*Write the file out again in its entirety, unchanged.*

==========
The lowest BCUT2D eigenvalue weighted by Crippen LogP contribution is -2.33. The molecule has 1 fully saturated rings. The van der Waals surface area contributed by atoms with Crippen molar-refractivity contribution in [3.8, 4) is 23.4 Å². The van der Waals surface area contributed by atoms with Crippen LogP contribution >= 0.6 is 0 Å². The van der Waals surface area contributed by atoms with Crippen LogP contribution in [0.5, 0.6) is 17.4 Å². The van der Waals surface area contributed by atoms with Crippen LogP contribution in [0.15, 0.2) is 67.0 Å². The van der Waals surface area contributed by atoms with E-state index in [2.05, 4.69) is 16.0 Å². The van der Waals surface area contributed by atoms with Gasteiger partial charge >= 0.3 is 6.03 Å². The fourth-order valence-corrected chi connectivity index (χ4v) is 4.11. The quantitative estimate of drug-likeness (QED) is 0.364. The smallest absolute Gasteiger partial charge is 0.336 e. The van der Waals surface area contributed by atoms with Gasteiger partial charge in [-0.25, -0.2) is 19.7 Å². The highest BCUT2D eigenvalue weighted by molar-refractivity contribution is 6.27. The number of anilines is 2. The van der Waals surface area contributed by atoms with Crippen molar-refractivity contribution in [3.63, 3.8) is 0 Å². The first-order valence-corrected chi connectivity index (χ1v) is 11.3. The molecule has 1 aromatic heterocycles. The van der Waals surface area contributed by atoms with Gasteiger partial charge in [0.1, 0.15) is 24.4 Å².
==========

The lowest BCUT2D eigenvalue weighted by Crippen LogP contribution is -2.33. The molecule has 1 fully saturated rings. The van der Waals surface area contributed by atoms with Crippen molar-refractivity contribution in [3.8, 4) is 23.4 Å². The van der Waals surface area contributed by atoms with Crippen LogP contribution >= 0.6 is 0 Å². The van der Waals surface area contributed by atoms with Crippen LogP contribution in [0.5, 0.6) is 17.4 Å². The van der Waals surface area contributed by atoms with Crippen LogP contribution in [0.15, 0.2) is 67.0 Å². The van der Waals surface area contributed by atoms with E-state index in [2.05, 4.69) is 16.0 Å². The van der Waals surface area contributed by atoms with Gasteiger partial charge >= 0.3 is 6.03 Å². The fourth-order valence-corrected chi connectivity index (χ4v) is 4.11. The quantitative estimate of drug-likeness (QED) is 0.364. The smallest absolute Gasteiger partial charge is 0.336 e. The van der Waals surface area contributed by atoms with Gasteiger partial charge in [-0.25, -0.2) is 19.7 Å². The highest BCUT2D eigenvalue weighted by molar-refractivity contribution is 6.27. The number of anilines is 2. The van der Waals surface area contributed by atoms with Crippen molar-refractivity contribution in [3.63, 3.8) is 0 Å². The first-order valence-corrected chi connectivity index (χ1v) is 11.3. The molecule has 1 aromatic heterocycles. The van der Waals surface area contributed by atoms with Gasteiger partial charge in [0.1, 0.15) is 24.4 Å².